A University Tradition
Commencements are a time-honored tradition in academia and honor the achievements, learning, and rigorous work of undergraduate and graduate students. USC held its first commencement ceremony in December 1807 in Rutledge College, the University's first building, which currently serves as the University's chapel on the historic Horseshoe. USC commencements include the presentation of the doctoral degrees by The Graduate School in the Koger Center for the Arts and in the Colonial Life Arena for all baccalaureate, master's, and professional degrees.
University of South Carolina President, Dr. Harris Pastides, will preside at each of the commencement exercises. The commencement exercises will include the University's traditional ceremony, a ceremony whose style stretches back to the earliest origin of the University of South Carolina, honoring each degree candidate individually. The President will join the dean of each college or school to greet each candidate individually as his/her name is called.
The ceremonies will begin with a series of academic processions including representatives of the University faculties, University officials and deans, members of the Board of Trustees and distinguished guests.
The custom academic regalia worn by our degree candidates bears the seal of the University of South Carolina and is sold exclusively by the University Bookstore in the Russell House located on Greene Street in Columbia. The University seal is embroidered in garnet and appears on the front of the academic gown. Caps, gowns, hoods and tassels may be purchased at the Graduation Fair which will be held in the Russell House Bookstore. Senior and regional campuses should consult their bookstores for regalia information.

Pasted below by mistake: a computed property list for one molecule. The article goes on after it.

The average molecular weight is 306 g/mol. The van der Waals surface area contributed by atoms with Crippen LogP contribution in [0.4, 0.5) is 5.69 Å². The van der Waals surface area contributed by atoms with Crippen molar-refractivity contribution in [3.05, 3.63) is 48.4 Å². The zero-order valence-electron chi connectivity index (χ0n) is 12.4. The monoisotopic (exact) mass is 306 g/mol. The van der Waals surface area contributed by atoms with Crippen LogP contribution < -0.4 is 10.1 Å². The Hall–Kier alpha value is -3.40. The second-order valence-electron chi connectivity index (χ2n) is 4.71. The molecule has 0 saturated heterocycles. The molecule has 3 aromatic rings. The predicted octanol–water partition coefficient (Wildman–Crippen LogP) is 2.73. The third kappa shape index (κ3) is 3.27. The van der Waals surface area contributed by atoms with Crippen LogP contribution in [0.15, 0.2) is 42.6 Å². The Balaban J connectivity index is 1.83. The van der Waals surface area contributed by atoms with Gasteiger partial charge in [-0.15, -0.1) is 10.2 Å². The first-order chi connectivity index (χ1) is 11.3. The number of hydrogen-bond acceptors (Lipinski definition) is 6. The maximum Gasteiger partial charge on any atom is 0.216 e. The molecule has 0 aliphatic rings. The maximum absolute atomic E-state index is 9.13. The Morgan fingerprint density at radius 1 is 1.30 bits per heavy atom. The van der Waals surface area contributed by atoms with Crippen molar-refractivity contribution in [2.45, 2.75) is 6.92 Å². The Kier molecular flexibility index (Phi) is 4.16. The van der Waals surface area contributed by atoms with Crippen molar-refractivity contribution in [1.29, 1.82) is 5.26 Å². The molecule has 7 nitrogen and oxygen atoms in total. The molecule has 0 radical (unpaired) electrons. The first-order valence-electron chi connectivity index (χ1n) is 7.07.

You may also order personalized invitation cards from the Balfour Company at http://www.balfour.com/ You may also order your academic regalia through the following link: www.oakhalli.com/usc. Please call the University Bookstore with questions at 803.777.4160.
Official Tassel Colors
The academic regalia worn at the Commencement Exercises and at other formal University occasions trace their origins to those worn by faculty and students at medieval European universities. With only minor modifications, this regalia have remained largely unchanged since the 16th century. Standards for colleges and universities in the United States were established in 1895 with the adoption of an intercollegiate code, which specifies design and color appropriate for various degrees. A partial listing from the Intercollegiate Code for colors signifying disciplines follows:
Arts, Letters, Humanities - White
Accountancy, Business, Commerce - Drab
Education - Light Blue
Engineering - Orange
Fine Arts - Brown
Journalism - Crimson
Law - Purple
Library Science - Lemon
Medicine - Green
Music - Pink
Nursing - Apricot
Pharmacy - Olive Green
Philosophy - Dark Blue
Physical Education - Sage Green
Physical Therapy - Teal
Public Health - Salmon Pink
Public Service - Peacock Blue